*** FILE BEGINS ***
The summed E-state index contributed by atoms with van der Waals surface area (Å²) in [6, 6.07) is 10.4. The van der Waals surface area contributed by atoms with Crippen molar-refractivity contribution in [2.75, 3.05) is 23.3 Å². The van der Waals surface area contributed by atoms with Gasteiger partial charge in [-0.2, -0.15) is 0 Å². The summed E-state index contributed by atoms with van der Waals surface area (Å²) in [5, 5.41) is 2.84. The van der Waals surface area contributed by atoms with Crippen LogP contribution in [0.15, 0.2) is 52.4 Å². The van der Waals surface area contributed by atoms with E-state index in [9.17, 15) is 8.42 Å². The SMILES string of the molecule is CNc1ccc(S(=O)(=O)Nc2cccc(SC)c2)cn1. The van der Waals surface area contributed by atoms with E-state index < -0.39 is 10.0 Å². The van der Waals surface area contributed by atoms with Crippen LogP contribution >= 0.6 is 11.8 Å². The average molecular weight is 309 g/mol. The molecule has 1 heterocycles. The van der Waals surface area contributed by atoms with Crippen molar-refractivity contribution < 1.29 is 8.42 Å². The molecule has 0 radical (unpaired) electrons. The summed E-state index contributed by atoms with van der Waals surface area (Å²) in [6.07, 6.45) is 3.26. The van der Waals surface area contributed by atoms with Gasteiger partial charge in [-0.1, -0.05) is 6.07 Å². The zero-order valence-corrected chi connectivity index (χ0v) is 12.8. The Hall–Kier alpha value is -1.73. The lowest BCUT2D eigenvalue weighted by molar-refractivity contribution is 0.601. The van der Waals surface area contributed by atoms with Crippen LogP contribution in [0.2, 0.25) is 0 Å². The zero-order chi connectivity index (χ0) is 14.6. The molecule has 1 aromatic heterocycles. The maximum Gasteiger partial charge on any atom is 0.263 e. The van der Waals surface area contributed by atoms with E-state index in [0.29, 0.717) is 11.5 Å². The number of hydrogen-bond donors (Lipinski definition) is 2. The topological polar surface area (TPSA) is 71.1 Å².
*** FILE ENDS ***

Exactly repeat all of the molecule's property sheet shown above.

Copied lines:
The summed E-state index contributed by atoms with van der Waals surface area (Å²) in [6, 6.07) is 10.4. The van der Waals surface area contributed by atoms with Crippen molar-refractivity contribution in [2.75, 3.05) is 23.3 Å². The van der Waals surface area contributed by atoms with Gasteiger partial charge in [-0.2, -0.15) is 0 Å². The summed E-state index contributed by atoms with van der Waals surface area (Å²) in [5, 5.41) is 2.84. The van der Waals surface area contributed by atoms with Crippen LogP contribution in [0.15, 0.2) is 52.4 Å². The van der Waals surface area contributed by atoms with E-state index in [9.17, 15) is 8.42 Å². The SMILES string of the molecule is CNc1ccc(S(=O)(=O)Nc2cccc(SC)c2)cn1. The van der Waals surface area contributed by atoms with E-state index < -0.39 is 10.0 Å². The van der Waals surface area contributed by atoms with Crippen LogP contribution >= 0.6 is 11.8 Å². The average molecular weight is 309 g/mol. The molecule has 1 heterocycles. The van der Waals surface area contributed by atoms with Crippen molar-refractivity contribution < 1.29 is 8.42 Å². The molecule has 0 radical (unpaired) electrons. The summed E-state index contributed by atoms with van der Waals surface area (Å²) in [6.07, 6.45) is 3.26. The van der Waals surface area contributed by atoms with Gasteiger partial charge in [-0.1, -0.05) is 6.07 Å². The zero-order valence-corrected chi connectivity index (χ0v) is 12.8. The Hall–Kier alpha value is -1.73. The lowest BCUT2D eigenvalue weighted by molar-refractivity contribution is 0.601. The van der Waals surface area contributed by atoms with Crippen LogP contribution in [0.2, 0.25) is 0 Å². The zero-order chi connectivity index (χ0) is 14.6. The molecule has 1 aromatic heterocycles. The maximum Gasteiger partial charge on any atom is 0.263 e. The van der Waals surface area contributed by atoms with E-state index in [0.29, 0.717) is 11.5 Å². The number of hydrogen-bond donors (Lipinski definition) is 2. The topological polar surface area (TPSA) is 71.1 Å².